August is here and that always signals the end of summer. That means you have just about a month to do some shopping around if you want to join a synagogue this fall. If you want a buddy to go with you, just email me. I’ll set it up – I have friends everywhere.
Why look for a synagogue?
Because there can never be too many people looking out for you. I told you that I would ask my synagogue’s women’s group to bake with me for my nephew in Iraq. I did. Some came to my house, some delivered cookies. Some gave me sheets to sent to his unit (they don’t have enough), some brought me tuna packs and cup-of-soup. Some just sat and chatted. I got comfort, my nephew got eight boxes of goodies. My friends did a mitzvah. Win-win-win.
Can we understand why we are here?
Packing those boxes made me wonder, what should I be doing? Should I quit my job and devote myself to ending war on the planet? Should I fly to Texas to take care of his young wife and baby? Just why am I here? I don’t have an answer but I got some help from Rabbi Larry Raphael’s comments on last week’s Torah Portion, Masei. What he said is eternal so I am sharing it with you:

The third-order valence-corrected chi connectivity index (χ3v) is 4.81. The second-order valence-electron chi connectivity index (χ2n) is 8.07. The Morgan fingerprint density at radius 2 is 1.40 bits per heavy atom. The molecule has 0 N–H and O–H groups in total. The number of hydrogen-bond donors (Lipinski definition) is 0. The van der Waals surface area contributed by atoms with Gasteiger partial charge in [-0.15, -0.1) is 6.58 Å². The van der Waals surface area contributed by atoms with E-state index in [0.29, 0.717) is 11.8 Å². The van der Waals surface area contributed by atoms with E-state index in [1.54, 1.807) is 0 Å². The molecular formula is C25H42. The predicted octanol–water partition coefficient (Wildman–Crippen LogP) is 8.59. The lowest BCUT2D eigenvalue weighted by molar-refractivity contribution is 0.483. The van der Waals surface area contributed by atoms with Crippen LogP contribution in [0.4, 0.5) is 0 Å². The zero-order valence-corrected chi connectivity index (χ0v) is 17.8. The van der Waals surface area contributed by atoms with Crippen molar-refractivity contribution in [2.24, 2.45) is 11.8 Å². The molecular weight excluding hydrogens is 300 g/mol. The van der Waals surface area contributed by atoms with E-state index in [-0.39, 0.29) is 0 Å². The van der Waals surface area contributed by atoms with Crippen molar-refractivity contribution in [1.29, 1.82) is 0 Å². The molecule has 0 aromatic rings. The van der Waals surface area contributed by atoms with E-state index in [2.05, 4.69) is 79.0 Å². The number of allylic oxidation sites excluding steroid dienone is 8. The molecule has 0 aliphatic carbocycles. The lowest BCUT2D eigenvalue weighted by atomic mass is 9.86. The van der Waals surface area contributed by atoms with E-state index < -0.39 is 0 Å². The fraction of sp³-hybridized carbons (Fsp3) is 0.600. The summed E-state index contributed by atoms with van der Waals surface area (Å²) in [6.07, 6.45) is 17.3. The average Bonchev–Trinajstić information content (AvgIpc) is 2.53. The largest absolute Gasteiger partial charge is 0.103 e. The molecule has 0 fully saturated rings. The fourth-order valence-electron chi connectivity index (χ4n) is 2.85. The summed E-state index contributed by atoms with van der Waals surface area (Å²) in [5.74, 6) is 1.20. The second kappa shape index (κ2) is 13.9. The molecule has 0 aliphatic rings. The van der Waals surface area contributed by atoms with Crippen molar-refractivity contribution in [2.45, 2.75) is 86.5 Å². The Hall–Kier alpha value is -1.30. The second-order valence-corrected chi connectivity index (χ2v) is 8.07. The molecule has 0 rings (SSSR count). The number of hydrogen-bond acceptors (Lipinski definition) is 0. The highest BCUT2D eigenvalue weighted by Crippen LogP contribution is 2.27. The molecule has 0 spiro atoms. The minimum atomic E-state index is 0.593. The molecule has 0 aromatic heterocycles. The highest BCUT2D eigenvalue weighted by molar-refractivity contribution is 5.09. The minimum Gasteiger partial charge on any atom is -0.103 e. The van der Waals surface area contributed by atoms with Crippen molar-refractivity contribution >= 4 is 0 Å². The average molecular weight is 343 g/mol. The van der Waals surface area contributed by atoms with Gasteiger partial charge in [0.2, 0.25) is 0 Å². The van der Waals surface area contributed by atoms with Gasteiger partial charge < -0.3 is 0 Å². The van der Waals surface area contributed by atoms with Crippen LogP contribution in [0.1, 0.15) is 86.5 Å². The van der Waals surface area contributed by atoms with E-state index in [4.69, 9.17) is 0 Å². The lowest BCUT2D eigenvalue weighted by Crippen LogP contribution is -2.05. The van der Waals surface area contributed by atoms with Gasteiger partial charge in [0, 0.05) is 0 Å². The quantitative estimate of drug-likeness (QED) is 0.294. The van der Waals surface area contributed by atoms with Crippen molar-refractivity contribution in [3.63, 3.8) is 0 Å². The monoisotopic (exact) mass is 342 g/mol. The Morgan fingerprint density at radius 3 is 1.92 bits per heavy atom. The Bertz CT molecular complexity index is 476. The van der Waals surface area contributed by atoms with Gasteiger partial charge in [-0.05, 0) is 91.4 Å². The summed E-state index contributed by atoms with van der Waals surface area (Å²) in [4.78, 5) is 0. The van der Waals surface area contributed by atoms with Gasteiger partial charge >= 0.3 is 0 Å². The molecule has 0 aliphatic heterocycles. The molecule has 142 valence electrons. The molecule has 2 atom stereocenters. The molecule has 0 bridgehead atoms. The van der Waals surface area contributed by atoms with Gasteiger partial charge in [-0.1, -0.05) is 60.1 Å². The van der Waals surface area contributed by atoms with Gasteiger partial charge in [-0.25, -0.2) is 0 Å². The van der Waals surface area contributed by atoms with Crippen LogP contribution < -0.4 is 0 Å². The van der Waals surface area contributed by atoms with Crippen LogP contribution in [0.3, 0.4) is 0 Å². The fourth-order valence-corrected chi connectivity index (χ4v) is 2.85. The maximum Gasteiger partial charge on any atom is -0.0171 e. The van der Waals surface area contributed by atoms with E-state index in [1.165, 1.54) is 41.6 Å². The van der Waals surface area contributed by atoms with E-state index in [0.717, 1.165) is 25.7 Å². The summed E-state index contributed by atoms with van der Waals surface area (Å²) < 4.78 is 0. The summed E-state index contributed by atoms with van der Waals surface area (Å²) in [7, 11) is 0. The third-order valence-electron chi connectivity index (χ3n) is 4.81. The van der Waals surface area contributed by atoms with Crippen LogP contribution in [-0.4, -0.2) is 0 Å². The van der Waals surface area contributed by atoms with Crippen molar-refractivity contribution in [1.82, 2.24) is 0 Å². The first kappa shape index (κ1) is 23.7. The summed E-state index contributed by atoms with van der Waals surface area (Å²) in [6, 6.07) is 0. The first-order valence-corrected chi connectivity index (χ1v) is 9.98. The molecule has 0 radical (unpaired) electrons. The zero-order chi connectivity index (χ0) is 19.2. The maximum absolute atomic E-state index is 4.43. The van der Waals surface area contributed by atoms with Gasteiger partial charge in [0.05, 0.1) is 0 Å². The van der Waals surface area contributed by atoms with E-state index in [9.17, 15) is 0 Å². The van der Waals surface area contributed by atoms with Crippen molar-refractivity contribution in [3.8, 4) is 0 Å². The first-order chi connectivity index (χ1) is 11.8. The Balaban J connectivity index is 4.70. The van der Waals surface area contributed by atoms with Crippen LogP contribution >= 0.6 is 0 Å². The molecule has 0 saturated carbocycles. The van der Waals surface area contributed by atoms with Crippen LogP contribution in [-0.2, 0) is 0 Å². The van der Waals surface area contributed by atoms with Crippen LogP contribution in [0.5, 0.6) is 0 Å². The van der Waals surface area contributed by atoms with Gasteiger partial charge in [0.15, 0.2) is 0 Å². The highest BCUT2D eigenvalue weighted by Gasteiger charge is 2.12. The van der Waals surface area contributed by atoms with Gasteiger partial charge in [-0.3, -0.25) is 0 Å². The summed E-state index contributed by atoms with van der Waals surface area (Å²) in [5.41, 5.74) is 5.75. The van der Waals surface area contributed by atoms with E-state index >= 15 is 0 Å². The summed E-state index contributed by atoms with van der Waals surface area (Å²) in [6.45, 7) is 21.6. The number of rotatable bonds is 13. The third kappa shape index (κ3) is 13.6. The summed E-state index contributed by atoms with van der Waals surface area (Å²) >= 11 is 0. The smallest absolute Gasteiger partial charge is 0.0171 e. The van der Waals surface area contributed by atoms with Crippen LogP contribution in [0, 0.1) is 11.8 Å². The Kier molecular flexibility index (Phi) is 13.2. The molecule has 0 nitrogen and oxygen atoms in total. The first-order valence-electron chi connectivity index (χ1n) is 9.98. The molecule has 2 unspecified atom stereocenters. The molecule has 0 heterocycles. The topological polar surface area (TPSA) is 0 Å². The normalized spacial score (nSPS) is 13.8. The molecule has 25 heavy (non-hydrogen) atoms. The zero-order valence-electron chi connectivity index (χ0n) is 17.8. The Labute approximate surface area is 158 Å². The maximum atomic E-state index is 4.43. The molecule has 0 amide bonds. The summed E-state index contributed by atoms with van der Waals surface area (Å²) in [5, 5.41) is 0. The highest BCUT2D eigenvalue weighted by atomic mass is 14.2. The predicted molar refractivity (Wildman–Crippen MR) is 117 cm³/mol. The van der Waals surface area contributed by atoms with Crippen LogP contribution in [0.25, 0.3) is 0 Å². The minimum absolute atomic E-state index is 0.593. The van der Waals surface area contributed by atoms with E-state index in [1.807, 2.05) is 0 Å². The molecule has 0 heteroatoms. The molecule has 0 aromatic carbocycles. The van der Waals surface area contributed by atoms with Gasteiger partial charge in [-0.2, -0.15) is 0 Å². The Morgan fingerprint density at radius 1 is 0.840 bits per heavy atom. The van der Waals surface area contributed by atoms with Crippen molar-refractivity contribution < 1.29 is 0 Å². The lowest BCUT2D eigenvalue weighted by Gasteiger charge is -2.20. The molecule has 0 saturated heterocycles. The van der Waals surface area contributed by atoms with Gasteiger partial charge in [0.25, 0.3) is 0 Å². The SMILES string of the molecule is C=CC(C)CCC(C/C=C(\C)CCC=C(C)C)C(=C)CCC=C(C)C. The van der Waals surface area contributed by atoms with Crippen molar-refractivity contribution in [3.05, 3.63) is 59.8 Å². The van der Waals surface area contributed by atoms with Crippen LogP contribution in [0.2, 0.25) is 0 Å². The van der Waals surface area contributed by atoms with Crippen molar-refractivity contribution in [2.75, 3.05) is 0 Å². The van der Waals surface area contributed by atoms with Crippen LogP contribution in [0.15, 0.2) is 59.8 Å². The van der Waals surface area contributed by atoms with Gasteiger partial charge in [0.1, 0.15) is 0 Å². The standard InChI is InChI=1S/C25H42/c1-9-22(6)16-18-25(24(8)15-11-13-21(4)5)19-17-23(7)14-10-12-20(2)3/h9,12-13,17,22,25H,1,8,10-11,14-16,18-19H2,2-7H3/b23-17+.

Tradition provides ways to arrange and understand our lives, which can often be understood through the struggles and successes of our predecessors. Gradually we watch as out of our own deeds a design emerges.
Kierkegaard writes that life must be lived forward but can only be understood backward. To put the insight differently, we might recall the poignant words of Rabbi Abraham Joshua Heschel, who writes that God speaks slowly in our lives, a syllable at a time; not until we reach the end of life can we read the sentences backward. Judaism offers us a way to understand God’s words in our lives so that they are meaningful, even eloquent.
You can speak to Rabbi Raphael yourself if you go to services at Sherith Israel in San Francisco. Or you can email him at firstname.lastname@example.org.